Juliana Hatfield – My Life In Music

The Boston indie-rock luminary on the records that don’t bring her down

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Under The Big Black Sun



​​I was a teenager living in this small town in Massachusetts. My older brother decided to join the army and his girlfriend moved in with us. She became the cool, older sister that I never had and her record collection was really a really important education. I remember one day she put on the X song “Motel Room In My Bed” and I thought it was the most exciting, glorious sound I’d ever heard. It made me realise that I was looking for something much more raw and weird and tough than the pop stuff on the radio, but without losing any of the melody. I didn’t really understand that they’re singing about sex and poverty and death, but somehow I still related to the angst underneath.




IRS, 1983

Again, it’s unpolished and kind of raw but there’s a lot of beauty to the songs. The band was not a stardom vehicle for the singer – everything was equally important and working together to create this totally new sound. I related to what seemed like the inarticulation of the words because I was very inarticulate myself, I didn’t really know how to communicate. So I liked that the singer wasn’t making all the words clear. All the feeling came through, regardless of what the words were saying. Music for me was always about transmitting honesty and emotion and it wasn’t so much about the words. Up until my twenties I never even really listened to lyrics, it was all about just hearing sound.


Let It Be


Paul Westerberg’s voice was like a beacon to me. I recognised its defiant sadness, like we had been siblings in another life. I really related to the misfit attitude of always defying authority, even at personal risk: the idea of self-sabotage as heroism. Later, Paul and I made music together, and it was very exciting to get to know this hero of mine as an actual person. He hasn’t lost any of his musical power. But the fact that he doesn’t want to share his music with the public, I totally get it, because it’s very draining. Paul said to me once about music that I needed to save some for myself – don’t give everything to the audience because then you’ll have nothing of yourself left.


You’re Living All Over Me

SSE, 1987

A huge, huge inspiration to me. J Mascis is one of my top five guitar players of all time, the way he soloed was just totally mind-blowing. I love the combination of heaviness and beauty with this album, and just the ache running through it. I was listening to it this morning in preparation for this interview, and I started crying because of the ache. Blake Babies, my first band, we all lived together in this apartment in Boston and we were obsessed with this record. I remember sitting in front of the stereo, head between speakers, just absorbing the sound. It felt like it was from another planet, and I wanted to go there.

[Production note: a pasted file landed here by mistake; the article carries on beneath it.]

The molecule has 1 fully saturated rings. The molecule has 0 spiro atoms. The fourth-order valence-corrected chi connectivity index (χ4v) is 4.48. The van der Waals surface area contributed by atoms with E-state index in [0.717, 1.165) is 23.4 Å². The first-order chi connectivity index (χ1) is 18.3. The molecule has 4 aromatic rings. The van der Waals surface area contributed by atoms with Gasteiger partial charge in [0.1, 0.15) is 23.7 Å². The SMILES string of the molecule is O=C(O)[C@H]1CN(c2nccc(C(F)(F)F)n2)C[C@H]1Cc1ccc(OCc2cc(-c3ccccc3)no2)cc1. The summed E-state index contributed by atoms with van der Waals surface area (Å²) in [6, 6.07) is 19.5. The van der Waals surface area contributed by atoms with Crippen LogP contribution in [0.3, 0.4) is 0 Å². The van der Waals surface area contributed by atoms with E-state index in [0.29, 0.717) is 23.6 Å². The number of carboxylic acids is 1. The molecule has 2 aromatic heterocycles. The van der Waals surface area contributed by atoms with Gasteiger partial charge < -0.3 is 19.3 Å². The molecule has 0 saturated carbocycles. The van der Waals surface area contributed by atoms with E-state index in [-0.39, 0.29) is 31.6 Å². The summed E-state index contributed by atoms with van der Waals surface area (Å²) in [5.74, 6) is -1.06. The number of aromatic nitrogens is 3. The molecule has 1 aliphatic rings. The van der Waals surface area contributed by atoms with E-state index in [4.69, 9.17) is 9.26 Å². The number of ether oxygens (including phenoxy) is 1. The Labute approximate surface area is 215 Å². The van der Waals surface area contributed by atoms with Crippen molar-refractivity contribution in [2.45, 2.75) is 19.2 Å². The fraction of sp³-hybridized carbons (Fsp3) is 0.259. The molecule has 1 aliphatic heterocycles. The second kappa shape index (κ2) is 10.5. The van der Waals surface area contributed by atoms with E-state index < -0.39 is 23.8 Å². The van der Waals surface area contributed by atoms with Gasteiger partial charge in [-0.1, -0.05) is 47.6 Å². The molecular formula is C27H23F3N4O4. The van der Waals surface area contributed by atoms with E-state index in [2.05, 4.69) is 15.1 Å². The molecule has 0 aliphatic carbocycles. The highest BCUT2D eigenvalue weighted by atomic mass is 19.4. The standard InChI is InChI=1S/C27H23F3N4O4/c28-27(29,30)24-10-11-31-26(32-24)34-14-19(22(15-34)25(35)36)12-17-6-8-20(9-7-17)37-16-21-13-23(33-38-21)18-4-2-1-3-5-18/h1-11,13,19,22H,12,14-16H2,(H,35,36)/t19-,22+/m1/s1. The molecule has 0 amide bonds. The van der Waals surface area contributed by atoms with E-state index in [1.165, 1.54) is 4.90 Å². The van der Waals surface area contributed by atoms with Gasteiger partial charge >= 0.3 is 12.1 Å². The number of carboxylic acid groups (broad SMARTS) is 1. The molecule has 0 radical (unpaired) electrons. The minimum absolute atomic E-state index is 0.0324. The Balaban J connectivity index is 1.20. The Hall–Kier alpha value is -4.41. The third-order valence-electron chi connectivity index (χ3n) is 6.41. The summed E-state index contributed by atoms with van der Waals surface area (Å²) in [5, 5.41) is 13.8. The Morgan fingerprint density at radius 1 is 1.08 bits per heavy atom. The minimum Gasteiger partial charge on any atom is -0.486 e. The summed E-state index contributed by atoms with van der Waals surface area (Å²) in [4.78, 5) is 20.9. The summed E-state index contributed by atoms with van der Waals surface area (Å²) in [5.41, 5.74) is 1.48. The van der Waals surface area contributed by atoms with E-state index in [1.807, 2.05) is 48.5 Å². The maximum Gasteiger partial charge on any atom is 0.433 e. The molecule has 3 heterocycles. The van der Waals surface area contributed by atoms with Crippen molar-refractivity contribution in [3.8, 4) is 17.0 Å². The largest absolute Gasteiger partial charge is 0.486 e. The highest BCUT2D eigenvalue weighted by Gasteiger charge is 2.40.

SUB POP, 1989

Another album that blew the minds of me and the Blake Babies when we were all living together in the late ’80s. When we went on tour, we had the cassette of Bleach and we put it in the van and we would all just bliss out on it. Just the relentlessness of the disillusionment, I found so pure. It was there from the very beginning; you could almost predict his suicide because it was like he was almost defeated before he started. He really was the voice of a generation, although I hate that expression. He spoke to us and he spoke for us. But at the root of it he was a great rock voice – and a genius, really.


Xanadu OST

MCA, 1980

It was a marriage of two of my favourite childhood artists of the ’70s who came together on the soundtrack to this crazy, excellent movie. Olivia Newton-John was a really graceful and gracious artist with no pretension. I was very moved by the sound of her voice. She was really mainstream, but she also seemed kind of natural, like she wasn’t trying too hard to make the audience love her. She was never trying to pander to the crowd in my opinion, she was just lovable by nature. And then ELO, they’re a whole other category of genius. Obviously I love them – I just made an album of all ELO songs.


Outlandos d’Amour

A&M, 1978

Sting had a unique singing voice, he didn’t sound like anyone. I was in a cover band in high school and we did a lot of Police songs, so I had a real affinity for the way that Sting sang those songs. The chemistry between those three guys was unreal. All the lore says that they fought, even came to blows at times. I don’t know if that’s true, but some of the best bands have volatile personal relationships and maybe that’s necessary when you have such strong personalities blending together musically. And I’m wearing a Sting concert T-shirt! I went to see him a couple of weeks ago play in Boston with my oldest friend in the world. It was kind of a nostalgia trip, but Sting still sang and played bass amazingly.




Chrissie Hynde is one of the great rock voices of all time. Such a boss, such a badass, such a great songwriter. I’m still waiting for someone else to live up to the example that she made. And I love that some of the songwriting’s kind of experimental – the second song on that album is in 7/8 time, it’s in a non-traditional time signature, which is so cool. It’s such a rock thing to do and it’s a little bit progressive. What else can you say about her? She’s just one of the great singers: so tough, so smart. A great example and inspiration. The real deals, they don’t stop – they just keep doing it, because it’s in their blood.

Juliana Hatfield Sings ELO is out now via American Laundromat


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